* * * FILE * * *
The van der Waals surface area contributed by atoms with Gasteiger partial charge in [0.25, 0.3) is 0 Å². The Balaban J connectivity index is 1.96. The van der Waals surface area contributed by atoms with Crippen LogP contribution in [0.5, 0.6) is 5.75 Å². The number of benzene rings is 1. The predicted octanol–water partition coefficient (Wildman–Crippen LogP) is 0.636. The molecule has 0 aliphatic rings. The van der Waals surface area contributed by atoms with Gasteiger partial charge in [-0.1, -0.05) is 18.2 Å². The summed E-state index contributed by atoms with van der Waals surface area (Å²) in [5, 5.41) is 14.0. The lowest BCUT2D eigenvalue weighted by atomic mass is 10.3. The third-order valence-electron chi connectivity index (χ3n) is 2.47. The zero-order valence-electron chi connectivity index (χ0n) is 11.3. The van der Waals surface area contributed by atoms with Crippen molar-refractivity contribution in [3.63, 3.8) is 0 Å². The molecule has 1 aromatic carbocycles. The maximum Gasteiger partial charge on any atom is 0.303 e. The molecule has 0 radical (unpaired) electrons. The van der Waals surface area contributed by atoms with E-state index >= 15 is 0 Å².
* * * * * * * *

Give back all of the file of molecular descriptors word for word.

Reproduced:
The van der Waals surface area contributed by atoms with Gasteiger partial charge in [0.25, 0.3) is 0 Å². The Balaban J connectivity index is 1.96. The van der Waals surface area contributed by atoms with Crippen LogP contribution in [0.5, 0.6) is 5.75 Å². The number of benzene rings is 1. The predicted octanol–water partition coefficient (Wildman–Crippen LogP) is 0.636. The molecule has 0 aliphatic rings. The van der Waals surface area contributed by atoms with Gasteiger partial charge in [-0.1, -0.05) is 18.2 Å². The summed E-state index contributed by atoms with van der Waals surface area (Å²) in [5, 5.41) is 14.0. The lowest BCUT2D eigenvalue weighted by atomic mass is 10.3. The third-order valence-electron chi connectivity index (χ3n) is 2.47. The zero-order valence-electron chi connectivity index (χ0n) is 11.3. The van der Waals surface area contributed by atoms with Crippen molar-refractivity contribution in [3.63, 3.8) is 0 Å². The molecule has 1 aromatic carbocycles. The maximum Gasteiger partial charge on any atom is 0.303 e. The molecule has 0 radical (unpaired) electrons. The van der Waals surface area contributed by atoms with E-state index >= 15 is 0 Å².